Light weight tubeless valves are great. Broken light weight tubeless valves are not. For anyone that has ever experienced the sadness of a broken aluminum valve, Traben may have the answer. While the valves are claimed to be just one gram heavier than a comparable aluminum valve, they claim to be four times as strong.

Found: Traben Titanium Tubeless Valve Stems are lighter than brass, stronger than aluminum

They also have a number of smart features like an “86% larger thru hole” than a typical valve which should allow for more air flow – even after the sealant builds up on the inside. The bottom of the valve is also shaped with their ‘Bead Shed Technology’ which is a beveled edge designed to prevent the tire bead from hanging up when installing tires.

Found: Traben Titanium Tubeless Valve Stems are lighter than brass, stronger than aluminum

The valves are available in the U.S. through Lindarets, who also offers a Refresh Kit for $7.50 when you buy a set of valves. That Refresh Kit includes two spare sets of valve cores and gaskets as well as a valve core tool to keep your valves sealed and flowing. If you don’t buy the kit with your valves, you can order it after the fact for $9.95.

Found: Traben Titanium Tubeless Valve Stems are lighter than brass, stronger than aluminum

The weight is claimed to be 5g per valve stem, or 5.3g per valve stem with a plastic dust cap. Available in Natural Ti, Natural with blue, Natural with Red, Gold, or Off-Black, the 44mm length valves are sold in a set of two for $39.95.



        • Do you ride in an area where they salt the roads during winter? I’ve seen it more when I lived in New England compared to here in the PNW. My bet would be corrosion from road salt played some part in it.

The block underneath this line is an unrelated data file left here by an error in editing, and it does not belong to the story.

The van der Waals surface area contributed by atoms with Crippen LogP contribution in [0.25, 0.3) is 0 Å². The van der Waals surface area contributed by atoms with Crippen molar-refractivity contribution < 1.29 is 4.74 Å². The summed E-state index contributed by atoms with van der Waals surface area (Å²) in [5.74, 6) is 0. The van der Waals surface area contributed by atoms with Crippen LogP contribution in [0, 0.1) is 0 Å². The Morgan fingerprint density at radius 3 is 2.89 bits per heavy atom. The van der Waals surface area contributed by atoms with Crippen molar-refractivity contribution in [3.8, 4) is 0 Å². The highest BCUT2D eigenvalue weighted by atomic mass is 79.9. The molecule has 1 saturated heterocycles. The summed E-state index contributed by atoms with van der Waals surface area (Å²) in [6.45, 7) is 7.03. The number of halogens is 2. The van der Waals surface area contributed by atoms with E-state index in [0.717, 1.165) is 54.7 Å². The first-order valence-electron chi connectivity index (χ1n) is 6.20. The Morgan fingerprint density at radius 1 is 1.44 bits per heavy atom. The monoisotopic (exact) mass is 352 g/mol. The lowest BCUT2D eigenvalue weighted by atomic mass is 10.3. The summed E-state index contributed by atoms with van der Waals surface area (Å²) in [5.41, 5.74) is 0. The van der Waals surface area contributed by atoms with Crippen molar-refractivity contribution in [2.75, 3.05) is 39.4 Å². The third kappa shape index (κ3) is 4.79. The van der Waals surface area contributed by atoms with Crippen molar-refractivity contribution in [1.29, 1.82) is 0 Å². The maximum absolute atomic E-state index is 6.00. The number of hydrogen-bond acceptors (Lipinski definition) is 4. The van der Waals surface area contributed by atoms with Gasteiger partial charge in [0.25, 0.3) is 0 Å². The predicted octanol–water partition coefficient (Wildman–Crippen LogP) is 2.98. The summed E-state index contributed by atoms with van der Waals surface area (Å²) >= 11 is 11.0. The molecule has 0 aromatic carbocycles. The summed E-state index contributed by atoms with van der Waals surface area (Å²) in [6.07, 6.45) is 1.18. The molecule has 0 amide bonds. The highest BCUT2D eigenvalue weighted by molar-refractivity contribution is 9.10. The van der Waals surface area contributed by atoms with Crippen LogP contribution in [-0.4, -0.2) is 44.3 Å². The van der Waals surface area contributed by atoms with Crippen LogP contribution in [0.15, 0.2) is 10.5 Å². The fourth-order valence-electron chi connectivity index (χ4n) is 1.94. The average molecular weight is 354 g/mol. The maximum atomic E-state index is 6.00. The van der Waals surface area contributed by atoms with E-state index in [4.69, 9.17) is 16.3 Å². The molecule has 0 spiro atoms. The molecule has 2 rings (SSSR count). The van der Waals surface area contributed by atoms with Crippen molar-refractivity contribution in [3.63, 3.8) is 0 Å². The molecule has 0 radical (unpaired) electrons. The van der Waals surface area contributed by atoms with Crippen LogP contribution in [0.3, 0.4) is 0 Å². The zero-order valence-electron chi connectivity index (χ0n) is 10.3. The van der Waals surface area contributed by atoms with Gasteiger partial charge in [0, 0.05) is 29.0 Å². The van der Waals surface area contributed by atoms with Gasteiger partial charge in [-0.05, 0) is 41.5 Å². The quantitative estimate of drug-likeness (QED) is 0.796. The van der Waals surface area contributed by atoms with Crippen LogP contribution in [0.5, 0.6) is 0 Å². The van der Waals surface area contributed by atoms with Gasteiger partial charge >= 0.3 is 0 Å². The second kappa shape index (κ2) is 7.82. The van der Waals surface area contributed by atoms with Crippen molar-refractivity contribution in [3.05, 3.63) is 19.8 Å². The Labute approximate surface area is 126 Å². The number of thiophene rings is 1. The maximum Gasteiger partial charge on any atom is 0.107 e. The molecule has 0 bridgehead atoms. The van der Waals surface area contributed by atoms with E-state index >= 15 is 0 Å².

• It depends on a lot of things, but I’ve most often seen and experienced broken valves when using a hand pump and not being careful. So basically at the end of a long ride or long day when you can least bear it. If you’re a CO2-only guy it’d probably be the freak stick or hanging-from-a-hook accident.

          • I broke an aluminum valve stem before. It was a snow and wet ride and I had to use a CO2 cartridge. The inflator of course got really cold, and froze whatever water was on the valvestem. When I when to take it off, it was frozen. I did a little wiggleing to get the inflator off, and that’s when I heard the dreaded PSSSSSSHHHH! Since that was my only CO2, putting a tube in wouldn’t help me at all. It was time to call the wife.

    • it was a (hopefully) once in a lifetime occurrence, but I had a rock get bounced up by my front wheel while riding. It flipped through my front wheel, missing all of the spokes, but broke the top off my valve stem.
      Super random, totally freak accident, but it can happen.

  1. All,
    Amazon Payments seems to be struggling at the moment (along with a couple other BigCommerce integrations)- if you have any problems checking out the Credit Card & PayPal payments seem to be working just fine.

    Sorry to everyone who’s run into issues and thanks to everyone who’s brought them to my attention 😮